I now suspect the issue is more complex, however. It is an open question whether consciousness simply goes hand-in-hand with sophisticated computation for two reasons.
First, a superintelligent AI may bypass consciousness altogether. In humans, consciousness is correlated with novel learning tasks that require concentration, and when a thought is under the spotlight of our attention, it is processed in a slow, sequential manner. Only a very small percentage of our mental processing is conscious at any given time. A superintelligence would surpass expert-level knowledge in every domain, with rapid-fire computations ranging over vast databases that could encompass the entire internet. It may not need the very mental faculties that are associated with conscious experience in humans. Consciousness could be outmoded.
Second, consciousness may be limited to carbon substrates only. Carbon molecules form stronger, more stable chemical bonds than silicon, which allows carbon to form an extraordinary number of compounds, and unlike silicon, carbon has the capacity to more easily form double bonds. This difference has important implications in the field of astrobiology, because it is for this reason that carbon, and not silicon, is said to be well-suited for the development of life throughout the universe.
If the chemical differences between carbon and silicon impact life itself, we should not rule out the possibility that these chemical differences also impact whether silicon gives rise to consciousness, even if they do not hinder silicon’s ability to process information in a superior manner.
These two considerations suggest that we should regard the problem of AI consciousness as an open question. Of course, from an ethical standpoint, it is best to assume that a sophisticated AI may be conscious. For any mistake could wrongly influence the debate over whether they might be worthy of special ethical consideration as sentient beings. As the films Ex Machina and I, Robot illustrate, any failure to be charitable to AI may come back to haunt us, as they may treat us as we treated them.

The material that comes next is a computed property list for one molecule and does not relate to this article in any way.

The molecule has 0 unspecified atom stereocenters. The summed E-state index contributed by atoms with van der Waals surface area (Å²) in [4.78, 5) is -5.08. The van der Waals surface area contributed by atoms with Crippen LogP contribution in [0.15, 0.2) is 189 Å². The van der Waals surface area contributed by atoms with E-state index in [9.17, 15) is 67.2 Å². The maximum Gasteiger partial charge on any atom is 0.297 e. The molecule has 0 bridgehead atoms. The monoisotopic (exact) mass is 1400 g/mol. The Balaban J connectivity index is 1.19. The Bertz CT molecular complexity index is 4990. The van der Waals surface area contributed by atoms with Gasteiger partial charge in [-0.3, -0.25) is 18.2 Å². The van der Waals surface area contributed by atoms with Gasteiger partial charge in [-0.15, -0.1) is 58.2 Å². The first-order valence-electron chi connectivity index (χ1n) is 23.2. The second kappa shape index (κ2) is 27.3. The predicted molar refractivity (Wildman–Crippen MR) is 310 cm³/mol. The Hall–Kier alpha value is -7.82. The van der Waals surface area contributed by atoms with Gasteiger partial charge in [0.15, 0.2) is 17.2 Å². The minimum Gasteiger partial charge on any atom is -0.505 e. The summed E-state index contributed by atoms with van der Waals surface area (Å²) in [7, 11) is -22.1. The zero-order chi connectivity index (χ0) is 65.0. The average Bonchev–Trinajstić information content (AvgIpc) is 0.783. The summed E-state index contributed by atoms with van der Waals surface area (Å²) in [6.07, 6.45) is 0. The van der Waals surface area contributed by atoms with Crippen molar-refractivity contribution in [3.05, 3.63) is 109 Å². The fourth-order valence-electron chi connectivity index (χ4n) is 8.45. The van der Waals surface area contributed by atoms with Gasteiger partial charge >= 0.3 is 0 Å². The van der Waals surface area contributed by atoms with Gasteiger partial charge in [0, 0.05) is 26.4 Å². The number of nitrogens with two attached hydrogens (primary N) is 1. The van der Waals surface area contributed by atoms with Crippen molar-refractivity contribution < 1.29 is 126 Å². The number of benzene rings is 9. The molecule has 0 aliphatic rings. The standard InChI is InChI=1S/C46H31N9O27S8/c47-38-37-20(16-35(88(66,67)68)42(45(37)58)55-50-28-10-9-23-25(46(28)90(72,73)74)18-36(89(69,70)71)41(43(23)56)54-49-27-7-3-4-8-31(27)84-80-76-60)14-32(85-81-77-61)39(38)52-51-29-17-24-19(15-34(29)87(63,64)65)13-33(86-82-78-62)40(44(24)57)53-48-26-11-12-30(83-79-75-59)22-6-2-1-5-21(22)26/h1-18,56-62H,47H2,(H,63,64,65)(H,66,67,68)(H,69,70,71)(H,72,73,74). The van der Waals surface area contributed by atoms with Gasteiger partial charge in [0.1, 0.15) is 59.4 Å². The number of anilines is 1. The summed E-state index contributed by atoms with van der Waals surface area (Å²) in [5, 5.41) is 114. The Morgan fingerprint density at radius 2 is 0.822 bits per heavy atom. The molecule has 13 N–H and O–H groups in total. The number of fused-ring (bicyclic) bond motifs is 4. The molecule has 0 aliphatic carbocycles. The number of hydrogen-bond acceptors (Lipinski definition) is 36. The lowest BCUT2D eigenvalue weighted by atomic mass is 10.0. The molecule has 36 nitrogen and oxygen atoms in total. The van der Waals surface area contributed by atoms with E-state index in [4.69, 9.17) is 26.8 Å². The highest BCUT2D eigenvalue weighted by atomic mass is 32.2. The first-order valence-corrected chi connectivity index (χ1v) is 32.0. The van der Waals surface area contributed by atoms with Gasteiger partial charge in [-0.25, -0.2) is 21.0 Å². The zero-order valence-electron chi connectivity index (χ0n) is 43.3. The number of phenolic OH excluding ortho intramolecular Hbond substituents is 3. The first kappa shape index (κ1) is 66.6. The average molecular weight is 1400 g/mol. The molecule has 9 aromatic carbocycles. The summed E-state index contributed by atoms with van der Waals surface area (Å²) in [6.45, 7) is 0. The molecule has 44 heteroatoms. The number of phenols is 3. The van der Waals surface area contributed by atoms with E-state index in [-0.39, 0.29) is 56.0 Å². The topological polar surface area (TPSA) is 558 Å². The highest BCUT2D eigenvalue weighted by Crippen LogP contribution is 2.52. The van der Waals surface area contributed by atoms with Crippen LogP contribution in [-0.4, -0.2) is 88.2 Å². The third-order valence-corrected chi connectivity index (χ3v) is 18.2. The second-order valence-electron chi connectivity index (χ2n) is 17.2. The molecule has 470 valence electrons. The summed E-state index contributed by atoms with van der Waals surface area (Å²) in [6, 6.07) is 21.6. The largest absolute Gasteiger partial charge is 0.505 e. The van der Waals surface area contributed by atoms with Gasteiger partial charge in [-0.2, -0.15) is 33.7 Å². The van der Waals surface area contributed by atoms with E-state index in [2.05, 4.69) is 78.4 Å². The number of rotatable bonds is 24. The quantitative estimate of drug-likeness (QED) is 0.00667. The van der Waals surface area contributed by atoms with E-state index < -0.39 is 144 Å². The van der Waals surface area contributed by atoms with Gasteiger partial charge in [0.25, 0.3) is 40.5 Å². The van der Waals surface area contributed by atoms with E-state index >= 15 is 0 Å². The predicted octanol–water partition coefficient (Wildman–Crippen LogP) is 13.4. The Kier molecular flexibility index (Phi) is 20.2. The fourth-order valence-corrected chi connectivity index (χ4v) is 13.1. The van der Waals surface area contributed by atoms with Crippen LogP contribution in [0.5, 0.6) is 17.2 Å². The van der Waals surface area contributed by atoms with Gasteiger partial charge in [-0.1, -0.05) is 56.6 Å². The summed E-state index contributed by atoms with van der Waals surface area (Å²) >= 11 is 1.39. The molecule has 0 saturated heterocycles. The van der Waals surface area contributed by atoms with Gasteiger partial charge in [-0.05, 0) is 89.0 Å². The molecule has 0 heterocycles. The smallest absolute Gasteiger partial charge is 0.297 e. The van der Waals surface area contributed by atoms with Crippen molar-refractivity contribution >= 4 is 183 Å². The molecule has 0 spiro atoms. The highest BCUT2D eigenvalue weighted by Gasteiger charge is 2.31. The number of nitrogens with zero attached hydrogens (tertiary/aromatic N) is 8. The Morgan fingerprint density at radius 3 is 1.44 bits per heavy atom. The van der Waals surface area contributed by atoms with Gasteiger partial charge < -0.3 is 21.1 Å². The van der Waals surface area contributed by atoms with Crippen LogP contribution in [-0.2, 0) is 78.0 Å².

Indeed, future AIs, should they ever wax philosophical, may pose a “problem of carbon-based consciousness” about us, asking if biological, carbon-based beings have the right substrate for experience. After all, how could AI ever be certain that we are conscious?
Susan Schneider is an Associate Professor of Philosophy and Cognitive Science at the University of Connecticut and a faculty member in the technology and ethics group at Yale’s Interdisciplinary Center for Bioethics. Her work is on the nature of the self, which she examines from the vantage point of issues in philosophy of mind, artificial intelligence (AI), metaphysics, astrobiology, epistemology, and neuroscience. The topics she has written about most recently include the software approach to the mind, AI ethics, and the nature of the person. She is also a fellow with the Institute for Ethics and Emerging Technologies and the Center of Theological Inquiry in Princeton.
Her books include: Science Fiction and Philosophy: From Time Travel to Superintelligence, and The Blackwell Companion to Consciousness (with Max Velmans). She is currently writing an academic book on the nature of the mind and a trade/academic book on the technological singularity.